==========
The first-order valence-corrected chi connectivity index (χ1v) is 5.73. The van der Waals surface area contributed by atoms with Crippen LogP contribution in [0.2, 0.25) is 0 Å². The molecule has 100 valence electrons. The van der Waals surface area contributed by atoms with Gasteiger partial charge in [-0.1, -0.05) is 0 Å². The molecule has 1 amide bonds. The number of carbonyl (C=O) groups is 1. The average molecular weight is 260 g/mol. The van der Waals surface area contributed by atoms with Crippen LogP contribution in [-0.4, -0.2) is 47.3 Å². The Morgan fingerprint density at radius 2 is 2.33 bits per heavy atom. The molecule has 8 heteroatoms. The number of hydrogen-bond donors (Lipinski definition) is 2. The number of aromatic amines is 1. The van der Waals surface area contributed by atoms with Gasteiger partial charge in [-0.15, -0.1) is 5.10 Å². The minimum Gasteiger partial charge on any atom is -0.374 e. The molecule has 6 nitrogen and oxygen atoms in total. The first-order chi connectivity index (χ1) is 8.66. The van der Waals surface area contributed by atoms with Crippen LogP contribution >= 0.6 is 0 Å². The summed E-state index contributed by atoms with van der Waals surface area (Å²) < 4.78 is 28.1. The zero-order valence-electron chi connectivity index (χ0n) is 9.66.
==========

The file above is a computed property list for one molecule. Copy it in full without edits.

The first-order valence-corrected chi connectivity index (χ1v) is 5.73. The van der Waals surface area contributed by atoms with Crippen LogP contribution in [0.2, 0.25) is 0 Å². The molecule has 100 valence electrons. The van der Waals surface area contributed by atoms with Gasteiger partial charge in [-0.1, -0.05) is 0 Å². The molecule has 1 amide bonds. The number of carbonyl (C=O) groups is 1. The average molecular weight is 260 g/mol. The van der Waals surface area contributed by atoms with Crippen LogP contribution in [-0.4, -0.2) is 47.3 Å². The Morgan fingerprint density at radius 2 is 2.33 bits per heavy atom. The molecule has 8 heteroatoms. The number of hydrogen-bond donors (Lipinski definition) is 2. The number of aromatic amines is 1. The van der Waals surface area contributed by atoms with Gasteiger partial charge in [-0.15, -0.1) is 5.10 Å². The minimum Gasteiger partial charge on any atom is -0.374 e. The molecule has 6 nitrogen and oxygen atoms in total. The first-order chi connectivity index (χ1) is 8.66. The van der Waals surface area contributed by atoms with Crippen LogP contribution >= 0.6 is 0 Å². The summed E-state index contributed by atoms with van der Waals surface area (Å²) < 4.78 is 28.1. The zero-order valence-electron chi connectivity index (χ0n) is 9.66.